How do you solve problems?

Solving problems is only one of the four key tasks we ask our students to perform in introductory physics. Yet it is the one most associated with physics, the one which causes the most anxiety among students, and the one which most often appears on tests and homework.

Problem solving is a skill, one which can be taught and improved with intelligent, correct practice. But problem solving is also a talent which is with us from the day we are born. By the time you get to physics you are already an accomplished problem solver. But the kinds of problems you encounter in physics require a different approach that the ones we encounter in your everyday lives.

Solving a problem contains a number of elements which may pose difficulty to people. First, problems are almost always presented in words and a physical situation is described. Many people find translating this textual representation into a format (pictures and math) more amenable to solution, a tricky task and some will have trouble starting the problem because of this. This is such a pervasive stumbling block I have written a few comments on Word Problems.

After the words have been deciphered the next major challenge is to understand the physics behind the problem. Richard Feynman once made the comment that what students see in the intro course are 1,000 formulas but that we (experienced problem solvers) see 4 ideas.

Start by asking yourself -- What kind of problem is this? Is it a motion problem (dynamics or momentum)? or a force problem? Both have similar approaches since they both deal with vectors. Or is it an energy kind of problem? Now you must look at before and after conditions. Is it a field problem? (vectors again)

But you must first be aware that you are learning different and very powerful approaches. I am sure that you may find it difficult, on a day by day basis while you are intently studying portions of a chapter at a time, to realize that you are actually carving out large chunks of understanding about the physical universe. Step back every few chapters and see where you stand. Is this chapter an extension of the previous one or is a completely new approach? Do the problems have the same feel as the last chapter? What about the problems in the next chapter?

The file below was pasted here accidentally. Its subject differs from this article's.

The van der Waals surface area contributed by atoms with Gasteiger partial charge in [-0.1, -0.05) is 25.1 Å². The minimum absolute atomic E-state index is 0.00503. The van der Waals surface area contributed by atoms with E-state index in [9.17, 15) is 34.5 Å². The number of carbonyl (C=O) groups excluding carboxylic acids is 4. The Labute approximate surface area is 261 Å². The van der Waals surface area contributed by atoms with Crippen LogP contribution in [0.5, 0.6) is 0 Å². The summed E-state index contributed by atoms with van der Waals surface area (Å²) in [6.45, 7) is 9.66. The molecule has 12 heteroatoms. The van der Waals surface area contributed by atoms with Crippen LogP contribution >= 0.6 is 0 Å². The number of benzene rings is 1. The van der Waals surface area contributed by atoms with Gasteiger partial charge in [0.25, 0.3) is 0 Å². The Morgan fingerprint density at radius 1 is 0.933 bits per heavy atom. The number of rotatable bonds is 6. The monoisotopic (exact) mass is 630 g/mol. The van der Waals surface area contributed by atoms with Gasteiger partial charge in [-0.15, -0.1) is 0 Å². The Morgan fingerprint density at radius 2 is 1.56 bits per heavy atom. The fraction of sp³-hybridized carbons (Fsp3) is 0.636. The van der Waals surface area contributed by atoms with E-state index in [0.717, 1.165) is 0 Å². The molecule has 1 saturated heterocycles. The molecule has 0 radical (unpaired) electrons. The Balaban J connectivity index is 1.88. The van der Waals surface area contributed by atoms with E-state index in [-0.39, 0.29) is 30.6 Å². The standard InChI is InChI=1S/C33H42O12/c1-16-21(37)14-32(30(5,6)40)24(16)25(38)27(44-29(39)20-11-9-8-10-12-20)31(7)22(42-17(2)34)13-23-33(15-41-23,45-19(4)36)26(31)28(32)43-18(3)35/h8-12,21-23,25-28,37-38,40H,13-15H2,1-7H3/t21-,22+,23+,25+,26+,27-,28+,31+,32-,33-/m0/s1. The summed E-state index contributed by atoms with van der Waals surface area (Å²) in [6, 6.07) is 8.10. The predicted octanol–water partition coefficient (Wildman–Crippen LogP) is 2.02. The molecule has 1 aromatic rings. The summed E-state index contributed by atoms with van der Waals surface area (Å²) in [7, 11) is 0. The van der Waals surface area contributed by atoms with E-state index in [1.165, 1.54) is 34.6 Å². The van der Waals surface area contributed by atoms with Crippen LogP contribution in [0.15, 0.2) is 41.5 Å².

Your instructors are most likely adding their own comments to help you develop this kind of perspective. But you may not have been aware that is what was happening.

Many textbooks have both *Questions* and *Problems.*
*Questions* are conceptual, designed to be addressed without
mathematics, and they require considerable thinking. But *Problems*
are math-based and require considerable analysis. This distinction is
sometimes useful but always artificial. First approach each *problem*
as though it was a *question*. Try and get to the key ideas without
the mathematical analysis, estimate an answer before you do any
calculations. And it’s also useful after answering a
*question* to ask yourself – How can I turn this into a
*problem*?

And finally you should develop a systematic approach to solving problems. Many texts now have very useful hints on problem solving (e.g., draw an x-y axis, label all forces, break vectors into x and y components,…). Though this algorithmic approach has its pitfalls it is still a very useful start. By learning a systematic approach you should always be able to begin the problem.

Many inexperienced problem solvers make the mistake of trying to hold
the problem completely in their head. That is they will not write anything
down until they have the problem solved. This is usually not a good way to
go about things. Though this is possible at the level of *Exercise*
problems, which only require plugging a number into a single formula, most
problems (even at the intro level) need to be broken into pieces to be
solved.

If you ask an experienced problem solver how to do a problem, they may right it down completely and all at once. And a few may actually have solved the problem in a single flash of insight. But most of us apply the same systematic analysis that we are asking you to use. But we just do it much faster because of experience. But as you become more experienced in the problems you will also gain speed and confidence in your analysis.

Finally, the third difficulty is to use mathematics to solve the problems. In point of fact, the application of mathematics is a difficulty which I will address in a separate page. (See Are You Ready for the Math?)

Generally then, there are four stages to solving a problem.

• Translate the problem into a form easier to analyze than the written word.

• Determine the physics behind the problem.

• Apply a systematic approach to solving a problem.

• Check your answer.

This last stage is vital. Experienced problem solvers always check their answers.

You should get into the habit of checking your answers to see if they are reasonable. Do you have the right units? What about the order of magnitude of the answer? Is it about right or completely out of the ballpark? How close does the answer resemble physical reality? What about taking your answer to some limiting case and comparing it to a known problem?

These comments should encourage you to practice good habits while solving problems. Just doing problems is not enough. What you want to do is learn how to solve problems.

The physics study sites on the main study page have more material on solving problems in physics.

Back to INTRODUCTORY PHYSICS:A Learner's Guide

*Last updated 8/28/2002.*